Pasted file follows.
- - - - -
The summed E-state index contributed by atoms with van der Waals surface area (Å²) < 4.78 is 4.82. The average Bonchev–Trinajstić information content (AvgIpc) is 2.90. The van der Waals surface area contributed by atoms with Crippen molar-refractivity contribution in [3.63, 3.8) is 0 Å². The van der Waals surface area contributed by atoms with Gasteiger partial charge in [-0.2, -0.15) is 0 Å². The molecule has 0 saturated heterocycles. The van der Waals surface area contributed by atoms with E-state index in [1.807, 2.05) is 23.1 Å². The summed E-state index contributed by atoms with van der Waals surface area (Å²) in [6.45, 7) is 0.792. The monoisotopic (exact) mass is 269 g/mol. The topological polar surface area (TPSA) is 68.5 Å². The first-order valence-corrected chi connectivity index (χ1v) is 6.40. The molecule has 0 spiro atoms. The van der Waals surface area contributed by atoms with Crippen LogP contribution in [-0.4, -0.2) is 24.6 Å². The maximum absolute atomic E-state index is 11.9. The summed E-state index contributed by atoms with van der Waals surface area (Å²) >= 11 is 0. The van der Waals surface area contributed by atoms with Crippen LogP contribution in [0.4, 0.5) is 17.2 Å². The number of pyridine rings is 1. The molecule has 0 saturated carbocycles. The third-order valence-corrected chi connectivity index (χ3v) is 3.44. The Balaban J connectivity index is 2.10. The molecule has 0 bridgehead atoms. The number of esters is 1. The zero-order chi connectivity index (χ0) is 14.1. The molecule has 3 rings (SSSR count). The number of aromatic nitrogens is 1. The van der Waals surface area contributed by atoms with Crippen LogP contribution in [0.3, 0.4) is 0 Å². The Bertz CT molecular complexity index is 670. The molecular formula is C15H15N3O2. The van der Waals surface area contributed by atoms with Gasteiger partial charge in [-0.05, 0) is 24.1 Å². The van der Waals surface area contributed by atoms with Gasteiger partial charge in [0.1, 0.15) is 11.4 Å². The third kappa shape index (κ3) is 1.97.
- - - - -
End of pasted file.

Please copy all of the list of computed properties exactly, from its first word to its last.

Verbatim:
The summed E-state index contributed by atoms with van der Waals surface area (Å²) < 4.78 is 4.82. The average Bonchev–Trinajstić information content (AvgIpc) is 2.90. The van der Waals surface area contributed by atoms with Crippen molar-refractivity contribution in [3.63, 3.8) is 0 Å². The van der Waals surface area contributed by atoms with Gasteiger partial charge in [-0.2, -0.15) is 0 Å². The molecule has 0 saturated heterocycles. The van der Waals surface area contributed by atoms with E-state index in [1.807, 2.05) is 23.1 Å². The summed E-state index contributed by atoms with van der Waals surface area (Å²) in [6.45, 7) is 0.792. The monoisotopic (exact) mass is 269 g/mol. The topological polar surface area (TPSA) is 68.5 Å². The first-order valence-corrected chi connectivity index (χ1v) is 6.40. The molecule has 0 spiro atoms. The van der Waals surface area contributed by atoms with Crippen LogP contribution in [-0.4, -0.2) is 24.6 Å². The maximum absolute atomic E-state index is 11.9. The summed E-state index contributed by atoms with van der Waals surface area (Å²) >= 11 is 0. The van der Waals surface area contributed by atoms with Crippen LogP contribution in [0.4, 0.5) is 17.2 Å². The number of pyridine rings is 1. The molecule has 0 saturated carbocycles. The third-order valence-corrected chi connectivity index (χ3v) is 3.44. The Balaban J connectivity index is 2.10. The molecule has 0 bridgehead atoms. The number of esters is 1. The zero-order chi connectivity index (χ0) is 14.1. The molecule has 3 rings (SSSR count). The number of aromatic nitrogens is 1. The van der Waals surface area contributed by atoms with Crippen LogP contribution in [0.3, 0.4) is 0 Å². The Bertz CT molecular complexity index is 670. The molecular formula is C15H15N3O2. The van der Waals surface area contributed by atoms with Gasteiger partial charge in [-0.05, 0) is 24.1 Å². The van der Waals surface area contributed by atoms with Gasteiger partial charge in [0.1, 0.15) is 11.4 Å². The third kappa shape index (κ3) is 1.97.